About 20 years ago she bought a mango seedling from Chris Perry at Perry's Fruit and Nut Nursery, McLaren Flat. She planted it in a place in her garden in Lockleys, sheltered from the western sun by a wattle tree and from the wind from the west and south, by a fence and a shed. No particular preparation was made of the soil but the soil in Lockleys is excellent, as it was originally the flood plain of the Torrens. The water table is also very high and when established, trees can feed from it once the roots reach down as little as 60cm or so. She used to cover it every night during cold weather but, with subsequent seedlings, found this was not necessary although they rarely have frost in Lockleys.
It took about 10 years before the tree began to fruit and at first there were only 2 or 3 fruits. As the tree has grown it has increased its yield and this year, 2008, the crop was close to 100 mangoes. The tree is now over 3m high and as wide. Alternate years are better and often a lot of the fruit blows off in spring before reaching larger than thumb-nail size. This year, 2008, many more fruit stayed on, despite the dry conditions, and even the smaller fruits (the size of a pear) ripened beautifully.The mangoes usually ripen during April but this year they ripened from mid March and consisted of some of the biggest and smallest mangoes yet. An interesting difference this year was that each of the earliest ones developed a red patch on the sunny side, before ripening to the usual orange. Maybe this was due to the very cool February weather.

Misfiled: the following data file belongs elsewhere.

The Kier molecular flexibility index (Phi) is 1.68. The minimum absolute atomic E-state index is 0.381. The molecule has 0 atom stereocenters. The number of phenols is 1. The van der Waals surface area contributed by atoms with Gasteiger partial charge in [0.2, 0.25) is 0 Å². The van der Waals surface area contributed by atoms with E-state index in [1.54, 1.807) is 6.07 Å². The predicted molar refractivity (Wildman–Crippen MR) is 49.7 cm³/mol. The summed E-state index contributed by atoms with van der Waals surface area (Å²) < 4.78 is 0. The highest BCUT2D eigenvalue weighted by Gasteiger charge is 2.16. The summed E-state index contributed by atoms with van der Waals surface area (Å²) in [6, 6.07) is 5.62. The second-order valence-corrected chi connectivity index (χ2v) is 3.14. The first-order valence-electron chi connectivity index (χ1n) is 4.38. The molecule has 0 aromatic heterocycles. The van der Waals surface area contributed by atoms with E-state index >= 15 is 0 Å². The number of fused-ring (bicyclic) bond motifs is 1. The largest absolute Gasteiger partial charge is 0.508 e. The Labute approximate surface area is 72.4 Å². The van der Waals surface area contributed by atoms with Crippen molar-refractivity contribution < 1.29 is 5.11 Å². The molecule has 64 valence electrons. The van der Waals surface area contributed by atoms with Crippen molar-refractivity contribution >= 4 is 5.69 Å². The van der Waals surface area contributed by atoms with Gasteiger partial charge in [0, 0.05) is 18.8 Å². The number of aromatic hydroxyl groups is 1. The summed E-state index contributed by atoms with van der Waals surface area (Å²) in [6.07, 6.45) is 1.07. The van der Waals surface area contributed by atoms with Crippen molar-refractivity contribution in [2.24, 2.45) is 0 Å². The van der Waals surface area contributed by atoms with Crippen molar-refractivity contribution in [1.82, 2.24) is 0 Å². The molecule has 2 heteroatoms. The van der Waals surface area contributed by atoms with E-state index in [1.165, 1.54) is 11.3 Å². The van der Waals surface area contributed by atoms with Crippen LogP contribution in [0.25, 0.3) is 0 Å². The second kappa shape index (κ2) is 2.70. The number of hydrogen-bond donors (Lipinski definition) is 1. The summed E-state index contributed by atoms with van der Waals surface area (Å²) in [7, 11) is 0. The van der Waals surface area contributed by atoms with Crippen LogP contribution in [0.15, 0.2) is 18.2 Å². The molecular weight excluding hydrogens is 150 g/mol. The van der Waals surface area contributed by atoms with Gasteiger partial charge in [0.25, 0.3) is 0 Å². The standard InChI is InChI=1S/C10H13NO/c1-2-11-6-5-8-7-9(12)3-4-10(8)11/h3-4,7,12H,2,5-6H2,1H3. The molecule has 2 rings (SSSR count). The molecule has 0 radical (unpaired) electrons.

Jean has tried to grow another tree from a seed of this tree, several times but, although they germinate readily, they have produced trees which either have had stringy fruit, or failed to have more than one mango per year. She has also tried grafted mango plants but these have not been successful.Mango trees prefer to be on the dry side during winter and this is achieved by having them planted on the NE side of a fence and shed, causing a small rain shadow. The soil is also very free draining in Lockleys. Jean fertilises the plant in early spring with citrus food but otherwise does not feed it. She waters it deeply now and again, when the fruit are growing.